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Unformatted text preview: IEEE JOURNAL OF SOLID-STATE CIRCUITS, VOL. 40, NO. 6, JUNE 2005 1265 A 2.4-GHz RF Sampling Receiver Front-End in 0.18- " m CMOS Darius Jakonis, Kalle Folkesson, Jerzy D˛abrowski, Patrik Eriksson , Member, IEEE , and Christer Svensson , Fellow, IEEE Abstract— This paper presents an integrable RF sampling re- ceiver front-end architecture, based on a switched-capacitor (SC) RF sampling downconversion (RFSD) filter, for WLAN applica- tions in a 2.4-GHz band. The RFSD filter test chip is fabricated in a 0.18- m CMOS technology and the measurement results show a successful realization of RF sampling, quadrature downconver- sion, tunable anti-alias filtering, downconversion to baseband, and decimation of the sampling rate. By changing the input sampling rate, the RFSD filter can be tuned to different RF channels. A maximum input sampling rate of 1072 MS/s has been achieved. A single-phase clock is used for the quadrature downconversion and the bandpass operation is realized by a 23-tap FIR filter. The RFSD filter has an ss Q of C 5.5 dBm, a gain of 1 dB, and more than 17 dB rejection of alias bands. The measured image rejection is 59 dB and the sampling clock jitter is 0.64 ps. The test chip con- sumes 47 mW in the analog part and 40 mW in the digital part. It occupies an area of 1 mm P . Index Terms— Bandpass filters, CMOS analog integrated cir- cuits, mixers, radio receivers, sample and hold circuits, switched- capacitor filters. I. INTRODUCTION T HE rapid growth of wireless communications and the emergence of new standards increases the demand for low cost multimode radio receivers. For portable battery-powered receivers, a high level of integration, high flexibility, and low power dissipation are essential issues [1]. One approach to achieve multimode operation in a receiver is to design hard- ware, which can be reconfigured by software. This approach is known as software-defined radio [2]. In transition from traditional radio architectures to soft- ware-defined radio, most signal processing is shifted from the analog to the digital domain. This imposes more stringent performance requirements on the analog-to-digital (A/D) con- version, where a high dynamic range must be combined with a high sampling rate [3]. A too “tough” requirement on dynamic range leads to excessive power consumption, inhibiting the use of software-defined radio in portable receivers [4]. To relax the requirements for high dynamic range and high sampling rate, discrete-time signal processing can be employed prior to the A/D converter. Switched-capacitor (SC) circuits are often used Manuscript received May 11, 2004; revised February 16, 2004. This work was supported by Intel Corporation and the STRINGENT program....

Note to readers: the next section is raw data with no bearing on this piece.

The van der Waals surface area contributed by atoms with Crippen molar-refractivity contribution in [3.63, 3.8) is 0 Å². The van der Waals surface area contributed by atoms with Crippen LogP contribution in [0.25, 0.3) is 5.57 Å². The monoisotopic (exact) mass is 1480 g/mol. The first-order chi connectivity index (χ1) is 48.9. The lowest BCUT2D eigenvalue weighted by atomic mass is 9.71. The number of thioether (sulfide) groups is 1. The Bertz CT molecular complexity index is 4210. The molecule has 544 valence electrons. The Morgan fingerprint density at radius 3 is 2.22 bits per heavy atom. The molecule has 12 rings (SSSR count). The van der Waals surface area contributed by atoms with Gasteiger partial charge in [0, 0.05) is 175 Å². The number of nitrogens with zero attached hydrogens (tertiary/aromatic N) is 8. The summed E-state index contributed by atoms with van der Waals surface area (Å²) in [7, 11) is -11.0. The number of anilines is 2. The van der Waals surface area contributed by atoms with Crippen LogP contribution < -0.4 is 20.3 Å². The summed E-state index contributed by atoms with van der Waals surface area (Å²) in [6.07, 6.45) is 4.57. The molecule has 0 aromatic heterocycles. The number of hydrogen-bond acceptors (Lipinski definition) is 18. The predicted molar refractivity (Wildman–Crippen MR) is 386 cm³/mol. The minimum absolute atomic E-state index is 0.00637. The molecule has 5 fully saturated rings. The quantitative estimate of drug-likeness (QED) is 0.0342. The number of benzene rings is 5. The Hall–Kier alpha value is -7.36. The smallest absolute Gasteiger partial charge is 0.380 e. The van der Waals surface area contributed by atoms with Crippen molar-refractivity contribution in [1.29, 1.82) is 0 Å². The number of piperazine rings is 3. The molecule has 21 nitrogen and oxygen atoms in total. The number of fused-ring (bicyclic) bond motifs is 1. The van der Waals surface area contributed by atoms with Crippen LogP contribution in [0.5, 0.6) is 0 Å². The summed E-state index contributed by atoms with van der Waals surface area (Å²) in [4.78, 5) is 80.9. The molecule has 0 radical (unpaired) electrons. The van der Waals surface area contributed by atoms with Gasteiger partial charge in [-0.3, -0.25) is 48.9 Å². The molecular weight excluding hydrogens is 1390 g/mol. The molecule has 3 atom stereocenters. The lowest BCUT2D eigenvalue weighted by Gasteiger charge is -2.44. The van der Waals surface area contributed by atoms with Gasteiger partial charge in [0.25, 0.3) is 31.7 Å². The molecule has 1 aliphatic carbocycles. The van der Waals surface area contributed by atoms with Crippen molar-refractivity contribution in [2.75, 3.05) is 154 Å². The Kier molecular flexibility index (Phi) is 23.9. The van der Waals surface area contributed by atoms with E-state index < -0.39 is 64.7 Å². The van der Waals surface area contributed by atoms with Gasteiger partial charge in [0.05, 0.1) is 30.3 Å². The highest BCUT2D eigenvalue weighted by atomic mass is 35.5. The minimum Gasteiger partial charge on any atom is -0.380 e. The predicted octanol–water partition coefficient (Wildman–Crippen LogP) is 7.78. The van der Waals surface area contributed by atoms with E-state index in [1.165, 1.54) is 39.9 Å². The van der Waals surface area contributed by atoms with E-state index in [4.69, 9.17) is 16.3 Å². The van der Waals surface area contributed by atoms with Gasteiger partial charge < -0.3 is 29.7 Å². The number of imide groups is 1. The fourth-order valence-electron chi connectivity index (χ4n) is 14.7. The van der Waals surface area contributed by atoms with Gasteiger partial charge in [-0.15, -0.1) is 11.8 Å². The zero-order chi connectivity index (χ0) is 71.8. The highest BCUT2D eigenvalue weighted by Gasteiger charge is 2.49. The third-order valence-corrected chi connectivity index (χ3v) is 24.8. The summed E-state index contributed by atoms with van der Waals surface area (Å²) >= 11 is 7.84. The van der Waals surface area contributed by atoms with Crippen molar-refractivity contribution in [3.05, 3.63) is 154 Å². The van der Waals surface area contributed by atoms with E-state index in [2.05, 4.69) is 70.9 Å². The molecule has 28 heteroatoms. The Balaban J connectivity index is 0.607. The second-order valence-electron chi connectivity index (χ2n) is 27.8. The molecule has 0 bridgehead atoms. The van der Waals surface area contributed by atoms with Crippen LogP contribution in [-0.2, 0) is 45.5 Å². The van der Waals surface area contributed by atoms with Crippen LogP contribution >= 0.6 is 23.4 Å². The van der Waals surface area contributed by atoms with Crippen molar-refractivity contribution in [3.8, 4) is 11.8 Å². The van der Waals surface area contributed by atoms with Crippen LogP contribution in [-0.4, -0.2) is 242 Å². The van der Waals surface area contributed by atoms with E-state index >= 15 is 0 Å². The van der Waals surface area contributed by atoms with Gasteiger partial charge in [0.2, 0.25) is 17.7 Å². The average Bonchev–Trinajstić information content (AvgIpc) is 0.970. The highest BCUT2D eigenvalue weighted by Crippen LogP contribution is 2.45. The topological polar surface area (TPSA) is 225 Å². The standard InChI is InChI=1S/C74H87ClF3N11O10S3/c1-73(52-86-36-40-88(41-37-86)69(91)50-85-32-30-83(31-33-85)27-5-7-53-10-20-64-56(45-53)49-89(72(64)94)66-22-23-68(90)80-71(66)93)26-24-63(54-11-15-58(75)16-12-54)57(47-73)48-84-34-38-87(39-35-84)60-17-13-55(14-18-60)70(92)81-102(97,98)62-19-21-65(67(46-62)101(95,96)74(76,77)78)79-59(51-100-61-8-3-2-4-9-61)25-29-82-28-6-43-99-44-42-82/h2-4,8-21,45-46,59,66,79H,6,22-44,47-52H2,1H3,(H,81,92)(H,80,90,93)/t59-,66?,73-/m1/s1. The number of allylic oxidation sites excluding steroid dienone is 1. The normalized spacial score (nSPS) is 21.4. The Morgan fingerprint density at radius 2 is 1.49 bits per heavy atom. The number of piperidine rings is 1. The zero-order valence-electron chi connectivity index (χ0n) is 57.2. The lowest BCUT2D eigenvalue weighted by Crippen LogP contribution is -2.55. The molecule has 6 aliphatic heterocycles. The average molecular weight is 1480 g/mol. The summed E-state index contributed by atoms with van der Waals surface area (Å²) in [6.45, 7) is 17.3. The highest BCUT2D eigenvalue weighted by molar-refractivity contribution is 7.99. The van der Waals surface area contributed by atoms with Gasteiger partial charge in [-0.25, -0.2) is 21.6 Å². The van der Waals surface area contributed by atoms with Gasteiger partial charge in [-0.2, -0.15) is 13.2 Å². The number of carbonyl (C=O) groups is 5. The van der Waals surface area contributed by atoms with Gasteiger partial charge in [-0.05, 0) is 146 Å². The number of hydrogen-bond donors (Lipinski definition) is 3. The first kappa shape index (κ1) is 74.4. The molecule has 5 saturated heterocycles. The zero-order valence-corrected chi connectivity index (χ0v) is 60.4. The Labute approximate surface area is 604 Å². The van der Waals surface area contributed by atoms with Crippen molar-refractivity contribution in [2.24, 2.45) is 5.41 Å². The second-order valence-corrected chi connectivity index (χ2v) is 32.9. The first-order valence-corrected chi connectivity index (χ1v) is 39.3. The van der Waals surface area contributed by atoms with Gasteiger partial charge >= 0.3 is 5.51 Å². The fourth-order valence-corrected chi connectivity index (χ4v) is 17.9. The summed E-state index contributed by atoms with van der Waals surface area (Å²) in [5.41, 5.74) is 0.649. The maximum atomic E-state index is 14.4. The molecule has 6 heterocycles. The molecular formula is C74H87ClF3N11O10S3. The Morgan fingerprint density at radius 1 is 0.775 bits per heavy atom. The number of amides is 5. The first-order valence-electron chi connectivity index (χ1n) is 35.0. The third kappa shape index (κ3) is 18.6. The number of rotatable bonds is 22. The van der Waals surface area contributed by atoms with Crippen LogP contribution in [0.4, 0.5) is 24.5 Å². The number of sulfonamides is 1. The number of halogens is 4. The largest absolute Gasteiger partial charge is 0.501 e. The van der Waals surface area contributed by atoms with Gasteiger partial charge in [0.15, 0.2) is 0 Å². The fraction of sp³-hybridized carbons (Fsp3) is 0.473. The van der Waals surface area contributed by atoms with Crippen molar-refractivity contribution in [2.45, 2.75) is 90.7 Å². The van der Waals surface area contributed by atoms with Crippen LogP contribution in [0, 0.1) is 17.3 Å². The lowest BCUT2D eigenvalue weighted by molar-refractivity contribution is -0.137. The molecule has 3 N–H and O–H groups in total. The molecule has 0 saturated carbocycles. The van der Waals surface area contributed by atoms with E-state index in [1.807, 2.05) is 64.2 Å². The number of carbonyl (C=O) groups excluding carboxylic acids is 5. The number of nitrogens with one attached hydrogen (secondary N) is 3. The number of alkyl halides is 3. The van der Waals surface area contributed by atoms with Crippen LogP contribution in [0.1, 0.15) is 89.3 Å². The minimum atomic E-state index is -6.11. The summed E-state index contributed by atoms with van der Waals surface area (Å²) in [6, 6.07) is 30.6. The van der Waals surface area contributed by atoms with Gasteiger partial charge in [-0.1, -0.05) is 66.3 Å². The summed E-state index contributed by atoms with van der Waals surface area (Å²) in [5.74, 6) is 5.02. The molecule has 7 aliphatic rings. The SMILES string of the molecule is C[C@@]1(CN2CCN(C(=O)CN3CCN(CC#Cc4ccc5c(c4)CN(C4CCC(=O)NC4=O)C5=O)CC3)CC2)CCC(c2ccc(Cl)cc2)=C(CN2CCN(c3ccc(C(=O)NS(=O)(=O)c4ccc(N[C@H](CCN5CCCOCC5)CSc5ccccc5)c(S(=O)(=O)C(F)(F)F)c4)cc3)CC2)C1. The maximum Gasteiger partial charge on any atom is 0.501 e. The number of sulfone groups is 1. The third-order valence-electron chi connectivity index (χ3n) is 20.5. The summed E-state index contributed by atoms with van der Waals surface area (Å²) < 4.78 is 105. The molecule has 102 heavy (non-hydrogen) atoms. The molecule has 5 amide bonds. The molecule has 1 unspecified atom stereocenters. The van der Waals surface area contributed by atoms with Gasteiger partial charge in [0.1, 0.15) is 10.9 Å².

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This note was uploaded on 11/17/2009 for the course ET 1 taught by Professor Gounot during the Spring '09 term at École Normale Supérieure.

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